Texas environmental regulators may decide to require more stringent emissions controls for a second phase of Sempra Infrastructure’s proposed Port Arthur liquefied natural gas (LNG) terminal in Southeast Texas after an administrative ruling.
Judges with Texas’ State Office of Administrative Hearings released a decision May 20 on a challenge brought by local group Port Arthur Community Action Network (PACAN) to the expansion project (SOAH Docket No. 582-22-0201). Administrative Law Judges Meitra Farhadi and Heather Hunziker sided with the group in their decision that Sempra hadn’t demonstrated whether their designs for the second phase of Port Arthur LNG “constitute best available control technology” required by law.
In their ruling, the judges wrote they recommend the Texas Commission on Environmental Quality (TCEQ) approve the draft permit “with revisions that adjust emissions controls and limits for the refrigeration compression turbines, and thermal oxidizers.”
The final decision could now be decided by the TCEQ at a future hearing yet to be scheduled. The three TCEQ commissioners could vote to accept the proposal and revise the permit for Port Arthur LNG’s expansion.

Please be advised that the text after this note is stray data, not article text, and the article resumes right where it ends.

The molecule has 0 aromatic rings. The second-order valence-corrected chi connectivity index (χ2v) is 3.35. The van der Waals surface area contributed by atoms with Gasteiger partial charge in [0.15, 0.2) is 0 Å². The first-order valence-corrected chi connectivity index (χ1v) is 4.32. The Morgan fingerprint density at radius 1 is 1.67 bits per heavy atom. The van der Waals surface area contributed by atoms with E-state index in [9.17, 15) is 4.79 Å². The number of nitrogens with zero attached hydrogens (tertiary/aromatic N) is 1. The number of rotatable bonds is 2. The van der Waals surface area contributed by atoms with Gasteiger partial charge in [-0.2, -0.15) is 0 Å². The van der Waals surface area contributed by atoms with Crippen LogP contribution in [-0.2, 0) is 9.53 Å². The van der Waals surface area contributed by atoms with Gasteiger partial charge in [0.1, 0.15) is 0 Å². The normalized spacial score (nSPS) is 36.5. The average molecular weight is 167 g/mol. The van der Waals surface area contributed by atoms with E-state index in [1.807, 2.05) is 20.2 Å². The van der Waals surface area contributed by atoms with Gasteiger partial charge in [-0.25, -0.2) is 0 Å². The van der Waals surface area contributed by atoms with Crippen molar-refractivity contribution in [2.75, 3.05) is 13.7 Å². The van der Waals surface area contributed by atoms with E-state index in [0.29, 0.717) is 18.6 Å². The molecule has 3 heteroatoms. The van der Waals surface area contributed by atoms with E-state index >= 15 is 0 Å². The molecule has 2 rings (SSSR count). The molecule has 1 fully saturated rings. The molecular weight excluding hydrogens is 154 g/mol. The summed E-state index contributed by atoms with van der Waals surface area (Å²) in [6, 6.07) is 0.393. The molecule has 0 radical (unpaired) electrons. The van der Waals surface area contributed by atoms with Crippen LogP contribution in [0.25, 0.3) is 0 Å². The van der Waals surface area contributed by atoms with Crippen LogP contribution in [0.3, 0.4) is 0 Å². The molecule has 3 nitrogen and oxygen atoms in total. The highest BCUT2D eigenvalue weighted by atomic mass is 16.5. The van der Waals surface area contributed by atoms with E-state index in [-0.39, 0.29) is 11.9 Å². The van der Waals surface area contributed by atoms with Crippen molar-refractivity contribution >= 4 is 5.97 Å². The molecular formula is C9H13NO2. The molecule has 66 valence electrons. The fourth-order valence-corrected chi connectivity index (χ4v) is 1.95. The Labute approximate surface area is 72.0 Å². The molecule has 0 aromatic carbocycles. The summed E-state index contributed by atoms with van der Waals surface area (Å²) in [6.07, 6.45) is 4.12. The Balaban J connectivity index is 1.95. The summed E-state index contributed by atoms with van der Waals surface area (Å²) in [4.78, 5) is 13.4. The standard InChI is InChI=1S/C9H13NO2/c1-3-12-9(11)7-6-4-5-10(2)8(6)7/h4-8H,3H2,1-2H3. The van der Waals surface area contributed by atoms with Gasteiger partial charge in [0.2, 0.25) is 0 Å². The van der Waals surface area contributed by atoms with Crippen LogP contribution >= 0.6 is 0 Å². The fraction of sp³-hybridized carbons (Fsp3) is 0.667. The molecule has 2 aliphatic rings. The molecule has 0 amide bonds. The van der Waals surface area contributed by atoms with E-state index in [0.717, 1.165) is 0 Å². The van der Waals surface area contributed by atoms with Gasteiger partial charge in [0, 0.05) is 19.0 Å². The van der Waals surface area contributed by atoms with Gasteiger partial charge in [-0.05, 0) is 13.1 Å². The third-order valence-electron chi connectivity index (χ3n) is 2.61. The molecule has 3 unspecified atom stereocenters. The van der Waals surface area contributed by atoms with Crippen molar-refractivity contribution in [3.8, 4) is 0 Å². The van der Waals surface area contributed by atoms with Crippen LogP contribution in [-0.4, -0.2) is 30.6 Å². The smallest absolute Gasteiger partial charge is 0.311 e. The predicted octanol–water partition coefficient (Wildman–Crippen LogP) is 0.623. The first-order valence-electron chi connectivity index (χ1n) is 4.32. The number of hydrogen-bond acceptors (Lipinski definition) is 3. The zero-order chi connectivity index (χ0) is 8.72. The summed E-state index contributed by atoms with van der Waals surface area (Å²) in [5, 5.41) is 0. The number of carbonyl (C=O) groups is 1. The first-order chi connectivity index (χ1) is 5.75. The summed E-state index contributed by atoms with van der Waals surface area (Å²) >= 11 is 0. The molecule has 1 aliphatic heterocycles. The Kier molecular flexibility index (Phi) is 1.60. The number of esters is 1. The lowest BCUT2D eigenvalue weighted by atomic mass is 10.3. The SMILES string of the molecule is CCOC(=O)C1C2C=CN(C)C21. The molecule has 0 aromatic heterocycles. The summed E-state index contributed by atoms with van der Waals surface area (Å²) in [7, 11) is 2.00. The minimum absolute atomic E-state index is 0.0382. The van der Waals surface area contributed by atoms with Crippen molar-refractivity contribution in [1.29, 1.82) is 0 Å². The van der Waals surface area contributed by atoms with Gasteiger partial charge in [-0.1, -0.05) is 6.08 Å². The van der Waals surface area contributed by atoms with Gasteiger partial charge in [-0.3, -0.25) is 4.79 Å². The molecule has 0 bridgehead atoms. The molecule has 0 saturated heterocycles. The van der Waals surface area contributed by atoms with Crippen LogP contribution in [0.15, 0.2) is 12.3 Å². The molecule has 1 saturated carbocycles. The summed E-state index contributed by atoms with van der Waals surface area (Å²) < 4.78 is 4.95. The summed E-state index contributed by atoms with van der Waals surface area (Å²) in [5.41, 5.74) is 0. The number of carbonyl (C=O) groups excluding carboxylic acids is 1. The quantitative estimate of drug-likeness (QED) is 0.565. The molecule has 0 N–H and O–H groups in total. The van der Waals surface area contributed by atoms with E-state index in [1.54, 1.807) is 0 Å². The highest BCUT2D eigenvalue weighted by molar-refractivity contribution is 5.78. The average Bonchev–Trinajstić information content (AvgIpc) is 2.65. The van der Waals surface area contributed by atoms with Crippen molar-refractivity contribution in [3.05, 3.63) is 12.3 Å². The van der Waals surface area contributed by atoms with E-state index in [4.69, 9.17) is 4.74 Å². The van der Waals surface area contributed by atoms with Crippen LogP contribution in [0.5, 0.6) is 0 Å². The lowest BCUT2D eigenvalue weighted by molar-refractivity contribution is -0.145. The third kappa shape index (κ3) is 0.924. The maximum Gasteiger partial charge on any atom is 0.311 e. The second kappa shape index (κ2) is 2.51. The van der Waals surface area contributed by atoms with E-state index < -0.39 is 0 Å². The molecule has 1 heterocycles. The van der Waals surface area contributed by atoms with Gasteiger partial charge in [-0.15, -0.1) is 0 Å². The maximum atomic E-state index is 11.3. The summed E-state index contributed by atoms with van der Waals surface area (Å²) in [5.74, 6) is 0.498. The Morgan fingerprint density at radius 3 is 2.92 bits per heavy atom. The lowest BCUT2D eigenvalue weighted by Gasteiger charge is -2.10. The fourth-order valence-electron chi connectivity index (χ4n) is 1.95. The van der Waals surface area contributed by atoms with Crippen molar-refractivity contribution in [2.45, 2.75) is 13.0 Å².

Representatives with Sempra Infrastructure told NGI the company is still reviewing the proposed decision.
The LNG arm of San-Diego-based Sempra received federal permitting for the two-train initial stage of Port Arthur LNG in 2019. The first phase could potentially produce up to 13.5 million metric tons/year (mmty) of LNG. The proposed expansion under consideration could add an additional two trains and boost the facility’s capacity to roughly 27 mmty.
Port Arthur LNG hasn’t been sanctioned, but crews have been performing early site work in the Sabine Pass community of Port Arthur, TX, since late 2019.
Lone Star Legal Aid, a nonprofit firm representing Port Arthur Community Action Network, reported the proposed controls could reduce associated emissions for Port Arthur LNG by 25%.
“These emission reductions will at least partially relieve the pollution burden proposed by this new buildout of gas export facilities on the coast for those individuals living and working in this overburdened environmental justice community,” said Amy Dinn, managing attorney with Lone Star Legal Aid.
Sempra Infrastructure has previously targeted initiatives to reduce emissions from its facilities and create carbon capture projects in coastal Louisiana. In its latest agreement for offtake from Port Arthur LNG announced Wednesday, the company reported it had agreed to secure responsibly sourced feed gas and include renewable energy at its site as a part of the deal.
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